The technology behind Fluidic Analytics instruments allows for the characterisation of physiologically relevant protein interaction behaviour in tag-free systems:
Emma V. Yates, Thomas Müller, Luke Rajah, Erwin J. De Genst, Paolo Arosio, Sara Linse, Michele Vendruscolo, Christopher M. Dobson, Tuomas P.J. Knowles. Latent Analysis of unmodified biomolecules and their complexes in solution with attomole detection sensitivity. Nature Chemistry 7(10):802-9, 2015.
The study of biomolecular interactions is central to an understanding of function, malfunction and therapeutic modulation of biological systems, yet often involves a compromise between sensitivity and accuracy. Many conventional analytical steps and the procedures required to facilitate sensitive detection, such as the incorporation of chemical labels, are prone to perturb the complexes under observation. Here we present a ‘latent’ analysis approach that uses chemical and microfluidic tools to reveal, through highly sensitive detection of a labelled system, the behaviour of the physiologically relevant unlabelled system. We implement this strategy in a native microfluidic diffusional sizing platform, allowing us to achieve detection sensitivity at the attomole level, determine the hydrodynamic radii of biomolecules that vary by over three orders of magnitude in molecular weight, and study heterogeneous mixtures. We illustrate these key advantages by characterizing a complex of an antibody domain in the solution phase and under physiologically relevant conditions.
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The technology behind Fluidic Analytics instruments allows for the analysis of size and interactions between proteins:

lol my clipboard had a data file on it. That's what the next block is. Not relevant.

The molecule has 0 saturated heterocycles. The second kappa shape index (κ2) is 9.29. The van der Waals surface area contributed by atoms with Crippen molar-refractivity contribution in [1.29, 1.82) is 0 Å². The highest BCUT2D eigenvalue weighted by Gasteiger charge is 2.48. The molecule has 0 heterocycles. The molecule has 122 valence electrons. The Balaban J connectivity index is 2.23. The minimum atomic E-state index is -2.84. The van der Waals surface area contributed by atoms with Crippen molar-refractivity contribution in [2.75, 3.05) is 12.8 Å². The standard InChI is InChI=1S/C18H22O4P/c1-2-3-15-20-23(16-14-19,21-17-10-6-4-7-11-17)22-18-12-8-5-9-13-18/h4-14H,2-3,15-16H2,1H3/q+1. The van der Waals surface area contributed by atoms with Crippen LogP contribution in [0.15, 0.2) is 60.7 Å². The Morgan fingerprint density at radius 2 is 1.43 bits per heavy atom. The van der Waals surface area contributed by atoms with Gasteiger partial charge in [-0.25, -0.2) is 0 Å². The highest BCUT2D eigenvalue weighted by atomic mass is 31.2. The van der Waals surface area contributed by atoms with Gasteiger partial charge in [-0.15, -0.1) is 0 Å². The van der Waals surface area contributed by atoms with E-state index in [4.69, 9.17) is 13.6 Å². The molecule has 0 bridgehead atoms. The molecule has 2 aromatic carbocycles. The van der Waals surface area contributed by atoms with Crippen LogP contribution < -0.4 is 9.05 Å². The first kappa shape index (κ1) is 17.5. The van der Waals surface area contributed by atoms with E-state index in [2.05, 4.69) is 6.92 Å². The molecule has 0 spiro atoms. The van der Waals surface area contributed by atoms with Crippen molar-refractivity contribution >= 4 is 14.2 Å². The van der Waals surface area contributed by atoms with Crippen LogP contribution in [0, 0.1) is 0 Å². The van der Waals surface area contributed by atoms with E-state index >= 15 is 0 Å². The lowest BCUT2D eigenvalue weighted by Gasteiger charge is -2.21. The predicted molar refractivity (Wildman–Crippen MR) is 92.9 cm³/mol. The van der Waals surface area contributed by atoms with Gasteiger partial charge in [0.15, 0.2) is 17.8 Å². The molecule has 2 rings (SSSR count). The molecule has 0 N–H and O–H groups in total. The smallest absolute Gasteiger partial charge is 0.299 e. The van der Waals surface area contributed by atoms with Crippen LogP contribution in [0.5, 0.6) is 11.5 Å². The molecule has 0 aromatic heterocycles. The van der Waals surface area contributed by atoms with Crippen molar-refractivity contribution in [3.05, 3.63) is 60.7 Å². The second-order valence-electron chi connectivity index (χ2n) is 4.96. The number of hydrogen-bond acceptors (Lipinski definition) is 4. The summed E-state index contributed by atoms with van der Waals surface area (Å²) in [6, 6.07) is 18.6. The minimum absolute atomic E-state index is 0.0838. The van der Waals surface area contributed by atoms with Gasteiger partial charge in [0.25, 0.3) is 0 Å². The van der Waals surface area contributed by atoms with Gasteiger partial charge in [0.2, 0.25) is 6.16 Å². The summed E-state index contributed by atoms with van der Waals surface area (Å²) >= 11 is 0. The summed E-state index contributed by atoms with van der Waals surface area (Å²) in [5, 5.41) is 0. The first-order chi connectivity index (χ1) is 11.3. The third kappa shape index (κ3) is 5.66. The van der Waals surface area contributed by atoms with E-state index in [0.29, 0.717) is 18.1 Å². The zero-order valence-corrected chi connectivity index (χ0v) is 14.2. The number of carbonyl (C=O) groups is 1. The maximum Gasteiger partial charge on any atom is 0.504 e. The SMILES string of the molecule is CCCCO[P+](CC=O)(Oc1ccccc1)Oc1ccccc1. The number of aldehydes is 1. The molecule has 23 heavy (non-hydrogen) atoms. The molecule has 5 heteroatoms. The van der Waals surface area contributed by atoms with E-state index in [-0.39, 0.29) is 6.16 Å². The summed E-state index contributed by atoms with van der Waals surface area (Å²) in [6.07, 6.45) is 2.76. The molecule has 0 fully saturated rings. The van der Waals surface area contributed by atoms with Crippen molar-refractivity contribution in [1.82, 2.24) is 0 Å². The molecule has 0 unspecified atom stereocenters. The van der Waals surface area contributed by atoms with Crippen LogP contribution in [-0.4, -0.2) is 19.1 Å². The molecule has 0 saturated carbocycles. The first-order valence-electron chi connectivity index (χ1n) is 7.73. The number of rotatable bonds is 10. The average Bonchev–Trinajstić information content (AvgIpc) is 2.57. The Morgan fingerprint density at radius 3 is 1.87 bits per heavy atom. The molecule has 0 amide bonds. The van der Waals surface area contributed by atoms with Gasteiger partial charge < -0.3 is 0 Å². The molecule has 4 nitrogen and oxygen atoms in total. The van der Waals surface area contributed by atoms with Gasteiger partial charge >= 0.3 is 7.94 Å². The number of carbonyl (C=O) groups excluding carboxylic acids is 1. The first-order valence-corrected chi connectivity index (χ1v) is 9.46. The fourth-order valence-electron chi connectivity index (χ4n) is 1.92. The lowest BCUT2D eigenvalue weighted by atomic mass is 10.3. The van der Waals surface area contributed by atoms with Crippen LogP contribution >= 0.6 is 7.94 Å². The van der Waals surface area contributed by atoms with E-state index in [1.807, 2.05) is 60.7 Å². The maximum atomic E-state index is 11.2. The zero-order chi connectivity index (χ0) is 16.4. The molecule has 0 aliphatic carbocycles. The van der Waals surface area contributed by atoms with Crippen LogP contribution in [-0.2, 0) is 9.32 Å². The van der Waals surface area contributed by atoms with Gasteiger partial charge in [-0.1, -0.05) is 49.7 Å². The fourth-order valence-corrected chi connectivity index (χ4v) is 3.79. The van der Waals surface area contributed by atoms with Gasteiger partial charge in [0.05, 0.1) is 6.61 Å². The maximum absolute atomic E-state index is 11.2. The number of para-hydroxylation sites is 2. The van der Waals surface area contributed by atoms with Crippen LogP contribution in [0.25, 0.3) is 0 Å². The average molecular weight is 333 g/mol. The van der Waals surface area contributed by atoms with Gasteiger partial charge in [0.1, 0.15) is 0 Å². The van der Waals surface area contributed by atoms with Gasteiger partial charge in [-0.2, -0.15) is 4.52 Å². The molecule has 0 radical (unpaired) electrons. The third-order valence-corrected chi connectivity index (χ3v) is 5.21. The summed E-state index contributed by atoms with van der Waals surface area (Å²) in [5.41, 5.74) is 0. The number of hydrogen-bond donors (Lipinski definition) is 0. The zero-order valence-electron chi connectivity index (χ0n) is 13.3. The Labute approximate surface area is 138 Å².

Paolo Arosio, Thomas Müller, Luke Rajah, Emma V. Yates, Francesco A. Aprile, Yingbo Zhang, Samuel I. A. Cohen, Duncan A. White, Therese W. Herling, Erwin J. De Genst, Sara Linse, Michele Vendruscolo, Christopher M. Dobson, Tuomas P. J. Knowles. Microfluidic diffusion analysis of the sizes and interactions of proteins under native solution conditions. ACS Nano 10 333-341, 2015.
Characterizing the sizes and interactions of macromolecules under native conditions is a challenging problem in many areas of molecular sciences, which fundamentally arises from the polydisperse nature of biomolecular mixtures. Here, we describe a microfluidic platform for diffusional sizing based on monitoring micron-scale mass transport simultaneously in space and time. We show that the global analysis of such combined space-time data enables the hydrodynamic radii of individual species within mixtures to be determined directly by deconvoluting average signals into the contributions from the individual species. We demonstrate that the ability to perform rapid noninvasive sizing allows this method to be used to characterize interactions between biomolecules under native conditions. We illustrate the potential of the technique by implementing a single-step quantitative immunoassay that operates on a time scale of seconds and detects specific interactions between biomolecules within complex mixtures.
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The technology behind Fluidic Analytics instruments allows for the measurement of viscosity:
Paulo Arosio, Kevin Hu, Francesco A. Aprile, Thomas Muller, Tuomas P.J. Knowles. Microfluidic diffusion viscometer for rapid analysis of complex solutions. Anal. Chem 88 (7) 488-3493, 201.6
The viscosity of complex solutions is a physical property of central relevance for a large number of applications in material, biological, and biotechnological sciences. Here we demonstrate a microfluidic technology to measure the viscosity of solutions by following the advection and diffusion of tracer particles under steady-state flow. We validate our method with standard water-glycerol mixtures, and then we apply this microfluidic diffusion viscometer to measure the viscosity of protein solutions at high concentrations as well as of a crude cell lysate. Our approach exhibits a series of attractive features, including analysis time on the order of seconds and the consumption of a few μL of sample, as well as the possibility to readily integrate the microfluidic viscometer in other instrument platforms or modular microfluidic devices. These characteristics make microfluidic diffusion viscometry an attractive approach in automated processes in biotechnology and health-care sciences where fast measurements with limited amount of sample consumption are required.
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